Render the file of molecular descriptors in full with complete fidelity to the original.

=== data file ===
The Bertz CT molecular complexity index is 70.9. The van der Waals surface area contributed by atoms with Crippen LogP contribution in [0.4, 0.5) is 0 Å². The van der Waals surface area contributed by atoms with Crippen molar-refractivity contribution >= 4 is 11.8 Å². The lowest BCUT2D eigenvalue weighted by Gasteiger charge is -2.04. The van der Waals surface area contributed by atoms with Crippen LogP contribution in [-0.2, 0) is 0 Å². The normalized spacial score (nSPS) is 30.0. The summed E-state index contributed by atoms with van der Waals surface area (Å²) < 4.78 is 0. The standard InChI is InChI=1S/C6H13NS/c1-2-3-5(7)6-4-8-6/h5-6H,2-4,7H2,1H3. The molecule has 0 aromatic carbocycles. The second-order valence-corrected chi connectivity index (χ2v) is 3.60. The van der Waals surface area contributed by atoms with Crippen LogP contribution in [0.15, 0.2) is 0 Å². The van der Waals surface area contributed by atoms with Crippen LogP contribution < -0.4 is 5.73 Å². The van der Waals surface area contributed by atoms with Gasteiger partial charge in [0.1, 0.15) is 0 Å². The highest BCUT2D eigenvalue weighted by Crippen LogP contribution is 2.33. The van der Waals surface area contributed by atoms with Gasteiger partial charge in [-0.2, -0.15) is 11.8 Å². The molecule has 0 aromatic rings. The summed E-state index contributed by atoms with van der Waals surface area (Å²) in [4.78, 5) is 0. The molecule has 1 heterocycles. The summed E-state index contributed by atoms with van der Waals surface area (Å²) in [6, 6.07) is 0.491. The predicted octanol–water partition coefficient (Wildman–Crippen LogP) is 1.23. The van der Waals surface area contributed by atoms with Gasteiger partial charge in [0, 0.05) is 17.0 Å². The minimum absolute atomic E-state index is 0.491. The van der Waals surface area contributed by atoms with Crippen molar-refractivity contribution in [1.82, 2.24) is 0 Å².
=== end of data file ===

The Bertz CT molecular complexity index is 70.9. The van der Waals surface area contributed by atoms with Crippen LogP contribution in [0.4, 0.5) is 0 Å². The van der Waals surface area contributed by atoms with Crippen molar-refractivity contribution >= 4 is 11.8 Å². The lowest BCUT2D eigenvalue weighted by Gasteiger charge is -2.04. The van der Waals surface area contributed by atoms with Crippen LogP contribution in [-0.2, 0) is 0 Å². The normalized spacial score (nSPS) is 30.0. The summed E-state index contributed by atoms with van der Waals surface area (Å²) < 4.78 is 0. The standard InChI is InChI=1S/C6H13NS/c1-2-3-5(7)6-4-8-6/h5-6H,2-4,7H2,1H3. The molecule has 0 aromatic carbocycles. The second-order valence-corrected chi connectivity index (χ2v) is 3.60. The van der Waals surface area contributed by atoms with Crippen LogP contribution in [0.15, 0.2) is 0 Å². The van der Waals surface area contributed by atoms with Crippen LogP contribution < -0.4 is 5.73 Å². The van der Waals surface area contributed by atoms with Gasteiger partial charge in [0.1, 0.15) is 0 Å². The highest BCUT2D eigenvalue weighted by Crippen LogP contribution is 2.33. The van der Waals surface area contributed by atoms with Gasteiger partial charge in [-0.2, -0.15) is 11.8 Å². The molecule has 0 aromatic rings. The summed E-state index contributed by atoms with van der Waals surface area (Å²) in [4.78, 5) is 0. The molecule has 1 heterocycles. The summed E-state index contributed by atoms with van der Waals surface area (Å²) in [6, 6.07) is 0.491. The predicted octanol–water partition coefficient (Wildman–Crippen LogP) is 1.23. The van der Waals surface area contributed by atoms with Gasteiger partial charge in [0, 0.05) is 17.0 Å². The minimum absolute atomic E-state index is 0.491. The van der Waals surface area contributed by atoms with Crippen molar-refractivity contribution in [1.82, 2.24) is 0 Å².